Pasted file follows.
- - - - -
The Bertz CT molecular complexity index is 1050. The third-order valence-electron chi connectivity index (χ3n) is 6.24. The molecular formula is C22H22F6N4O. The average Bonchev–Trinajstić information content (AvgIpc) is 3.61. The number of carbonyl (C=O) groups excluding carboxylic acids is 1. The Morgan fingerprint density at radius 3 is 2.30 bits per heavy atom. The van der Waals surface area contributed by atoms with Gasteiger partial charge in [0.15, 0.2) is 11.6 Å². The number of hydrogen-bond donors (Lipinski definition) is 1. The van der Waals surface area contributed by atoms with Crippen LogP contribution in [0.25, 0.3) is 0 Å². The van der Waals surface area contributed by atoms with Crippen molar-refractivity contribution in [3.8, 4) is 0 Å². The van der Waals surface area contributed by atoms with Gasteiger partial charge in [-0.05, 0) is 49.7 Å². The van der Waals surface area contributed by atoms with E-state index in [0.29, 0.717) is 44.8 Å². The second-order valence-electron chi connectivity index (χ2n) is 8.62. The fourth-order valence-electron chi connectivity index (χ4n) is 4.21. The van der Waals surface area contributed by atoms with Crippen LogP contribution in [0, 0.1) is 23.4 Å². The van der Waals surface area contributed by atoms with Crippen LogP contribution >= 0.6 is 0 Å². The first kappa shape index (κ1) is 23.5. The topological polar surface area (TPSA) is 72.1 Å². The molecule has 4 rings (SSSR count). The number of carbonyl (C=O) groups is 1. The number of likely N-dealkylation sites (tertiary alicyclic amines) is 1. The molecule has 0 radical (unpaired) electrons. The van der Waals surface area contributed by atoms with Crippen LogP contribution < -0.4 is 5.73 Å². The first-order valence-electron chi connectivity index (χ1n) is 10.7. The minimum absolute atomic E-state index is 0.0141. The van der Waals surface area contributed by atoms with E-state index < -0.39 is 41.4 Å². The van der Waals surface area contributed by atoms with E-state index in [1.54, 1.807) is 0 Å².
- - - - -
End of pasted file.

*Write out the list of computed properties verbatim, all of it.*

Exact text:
The Bertz CT molecular complexity index is 1050. The third-order valence-electron chi connectivity index (χ3n) is 6.24. The molecular formula is C22H22F6N4O. The average Bonchev–Trinajstić information content (AvgIpc) is 3.61. The number of carbonyl (C=O) groups excluding carboxylic acids is 1. The Morgan fingerprint density at radius 3 is 2.30 bits per heavy atom. The van der Waals surface area contributed by atoms with Gasteiger partial charge in [0.15, 0.2) is 11.6 Å². The number of hydrogen-bond donors (Lipinski definition) is 1. The van der Waals surface area contributed by atoms with Crippen LogP contribution in [0.25, 0.3) is 0 Å². The van der Waals surface area contributed by atoms with Crippen molar-refractivity contribution in [3.8, 4) is 0 Å². The van der Waals surface area contributed by atoms with Gasteiger partial charge in [-0.05, 0) is 49.7 Å². The van der Waals surface area contributed by atoms with E-state index in [0.29, 0.717) is 44.8 Å². The second-order valence-electron chi connectivity index (χ2n) is 8.62. The fourth-order valence-electron chi connectivity index (χ4n) is 4.21. The van der Waals surface area contributed by atoms with Crippen LogP contribution in [0, 0.1) is 23.4 Å². The van der Waals surface area contributed by atoms with Crippen LogP contribution >= 0.6 is 0 Å². The first kappa shape index (κ1) is 23.5. The topological polar surface area (TPSA) is 72.1 Å². The molecule has 4 rings (SSSR count). The number of carbonyl (C=O) groups is 1. The number of likely N-dealkylation sites (tertiary alicyclic amines) is 1. The molecule has 0 radical (unpaired) electrons. The van der Waals surface area contributed by atoms with Crippen LogP contribution < -0.4 is 5.73 Å². The first-order valence-electron chi connectivity index (χ1n) is 10.7. The minimum absolute atomic E-state index is 0.0141. The van der Waals surface area contributed by atoms with E-state index < -0.39 is 41.4 Å². The van der Waals surface area contributed by atoms with E-state index in [1.54, 1.807) is 0 Å².